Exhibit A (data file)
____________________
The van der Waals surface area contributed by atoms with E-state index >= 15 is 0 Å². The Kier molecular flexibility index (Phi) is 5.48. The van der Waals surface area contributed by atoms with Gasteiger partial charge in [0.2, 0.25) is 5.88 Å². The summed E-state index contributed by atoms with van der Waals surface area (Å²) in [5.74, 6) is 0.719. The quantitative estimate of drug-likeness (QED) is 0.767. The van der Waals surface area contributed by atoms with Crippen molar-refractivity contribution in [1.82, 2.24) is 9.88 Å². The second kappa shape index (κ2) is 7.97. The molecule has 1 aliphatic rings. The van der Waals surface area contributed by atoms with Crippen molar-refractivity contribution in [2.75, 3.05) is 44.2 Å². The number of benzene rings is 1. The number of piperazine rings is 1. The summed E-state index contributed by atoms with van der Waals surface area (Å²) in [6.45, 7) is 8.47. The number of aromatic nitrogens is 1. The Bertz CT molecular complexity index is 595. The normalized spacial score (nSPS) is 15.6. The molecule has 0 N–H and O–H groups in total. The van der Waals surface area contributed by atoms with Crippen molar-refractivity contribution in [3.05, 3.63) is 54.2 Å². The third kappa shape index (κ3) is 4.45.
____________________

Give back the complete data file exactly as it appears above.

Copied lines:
The van der Waals surface area contributed by atoms with E-state index >= 15 is 0 Å². The Kier molecular flexibility index (Phi) is 5.48. The van der Waals surface area contributed by atoms with Gasteiger partial charge in [0.2, 0.25) is 5.88 Å². The summed E-state index contributed by atoms with van der Waals surface area (Å²) in [5.74, 6) is 0.719. The quantitative estimate of drug-likeness (QED) is 0.767. The van der Waals surface area contributed by atoms with Crippen molar-refractivity contribution in [1.82, 2.24) is 9.88 Å². The second kappa shape index (κ2) is 7.97. The molecule has 1 aliphatic rings. The van der Waals surface area contributed by atoms with Crippen molar-refractivity contribution in [2.75, 3.05) is 44.2 Å². The number of benzene rings is 1. The number of piperazine rings is 1. The summed E-state index contributed by atoms with van der Waals surface area (Å²) in [6.45, 7) is 8.47. The number of aromatic nitrogens is 1. The Bertz CT molecular complexity index is 595. The normalized spacial score (nSPS) is 15.6. The molecule has 0 N–H and O–H groups in total. The van der Waals surface area contributed by atoms with Crippen molar-refractivity contribution in [3.05, 3.63) is 54.2 Å². The third kappa shape index (κ3) is 4.45.